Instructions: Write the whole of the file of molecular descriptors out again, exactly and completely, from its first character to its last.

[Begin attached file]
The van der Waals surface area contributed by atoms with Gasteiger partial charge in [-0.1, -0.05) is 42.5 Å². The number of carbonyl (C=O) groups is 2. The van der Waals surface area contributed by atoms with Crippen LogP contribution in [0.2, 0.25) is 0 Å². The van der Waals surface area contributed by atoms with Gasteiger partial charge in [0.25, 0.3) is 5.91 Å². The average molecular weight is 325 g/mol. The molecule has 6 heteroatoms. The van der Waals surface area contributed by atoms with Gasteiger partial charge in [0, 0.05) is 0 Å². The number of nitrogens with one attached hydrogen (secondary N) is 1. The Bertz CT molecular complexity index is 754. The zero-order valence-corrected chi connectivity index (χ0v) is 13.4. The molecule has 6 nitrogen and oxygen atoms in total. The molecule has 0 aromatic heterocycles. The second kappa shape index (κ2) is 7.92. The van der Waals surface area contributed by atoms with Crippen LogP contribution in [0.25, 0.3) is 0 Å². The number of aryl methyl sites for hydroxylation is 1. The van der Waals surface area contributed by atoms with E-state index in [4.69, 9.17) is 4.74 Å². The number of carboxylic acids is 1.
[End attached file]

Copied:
The van der Waals surface area contributed by atoms with Gasteiger partial charge in [-0.1, -0.05) is 42.5 Å². The number of carbonyl (C=O) groups is 2. The van der Waals surface area contributed by atoms with Crippen LogP contribution in [0.2, 0.25) is 0 Å². The van der Waals surface area contributed by atoms with Gasteiger partial charge in [0.25, 0.3) is 5.91 Å². The average molecular weight is 325 g/mol. The molecule has 6 heteroatoms. The van der Waals surface area contributed by atoms with Gasteiger partial charge in [0, 0.05) is 0 Å². The number of nitrogens with one attached hydrogen (secondary N) is 1. The Bertz CT molecular complexity index is 754. The zero-order valence-corrected chi connectivity index (χ0v) is 13.4. The molecule has 6 nitrogen and oxygen atoms in total. The molecule has 0 aromatic heterocycles. The second kappa shape index (κ2) is 7.92. The van der Waals surface area contributed by atoms with Crippen LogP contribution in [0.25, 0.3) is 0 Å². The number of aryl methyl sites for hydroxylation is 1. The van der Waals surface area contributed by atoms with E-state index in [4.69, 9.17) is 4.74 Å². The number of carboxylic acids is 1.